If there’s something as rich, deep and also as old as the Indian civilization, it is the science of Yoga. The term ‘Yoga’ has its origin in the Sanskrit word “yoktra” meaning a yoke. Just like a yoke that harnesses draft animals into position and prevents them from straying, Yoga reins in human beings from temptations by providing a regimen for a disciplined life.
The frontiers of Yoga extend much beyond grotesque body contortions and regulated breathing as widely perceived. It is an all encompassing technique to elevate the human body, mind and the soul to a plane of permanent happiness. The essential principles of Yoga were offered as early as 2nd century B.C by sage Patanchali in his treatise called Yoga Sutra, the aphorisms of Yoga.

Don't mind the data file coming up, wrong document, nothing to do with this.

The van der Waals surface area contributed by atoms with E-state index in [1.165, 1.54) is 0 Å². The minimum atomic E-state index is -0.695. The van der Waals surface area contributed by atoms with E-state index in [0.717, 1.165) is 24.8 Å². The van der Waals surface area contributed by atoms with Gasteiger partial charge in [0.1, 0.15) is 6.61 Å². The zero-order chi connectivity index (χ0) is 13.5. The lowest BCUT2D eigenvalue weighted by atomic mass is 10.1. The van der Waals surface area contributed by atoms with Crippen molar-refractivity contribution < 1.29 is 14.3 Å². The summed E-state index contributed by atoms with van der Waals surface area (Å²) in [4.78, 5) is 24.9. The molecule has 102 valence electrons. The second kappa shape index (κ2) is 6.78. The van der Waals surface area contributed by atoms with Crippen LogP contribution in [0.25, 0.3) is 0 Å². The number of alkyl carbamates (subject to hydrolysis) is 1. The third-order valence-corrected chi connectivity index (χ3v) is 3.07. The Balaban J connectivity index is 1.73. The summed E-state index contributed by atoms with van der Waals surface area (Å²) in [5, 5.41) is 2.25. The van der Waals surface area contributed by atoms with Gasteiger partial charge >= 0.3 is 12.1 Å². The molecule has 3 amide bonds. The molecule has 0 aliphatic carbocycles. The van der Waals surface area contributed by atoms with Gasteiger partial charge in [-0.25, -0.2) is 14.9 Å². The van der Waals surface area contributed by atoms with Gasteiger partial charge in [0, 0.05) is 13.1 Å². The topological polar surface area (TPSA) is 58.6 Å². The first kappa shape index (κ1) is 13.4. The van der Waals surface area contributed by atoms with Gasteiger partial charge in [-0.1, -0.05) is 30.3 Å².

At a very mundane level, it is understood as a technique to keep fit and perform better through some gentle stretches of the body (‘Asanaas’) and controlled breathing (‘Pranayama’).But scope of this ancient Indian science is too vast and varied. Yoga is a comprehensive methodology that helps us realize the purpose of this life through a proper synchronization of the body, mind and the soul.
There are several branches of Yoga: The Raja Yoga, Gnana Yoga, Karma Yoga, Hatha Yoga, Bhakti Yoga and Mantra Yoga. Patanjali is considered a pioneer exponent of Raja Yoga. His phenomenal work, ‘Yoga Sutra’ offers the quintessence of all forms of Yoga in just 195 laconic verses.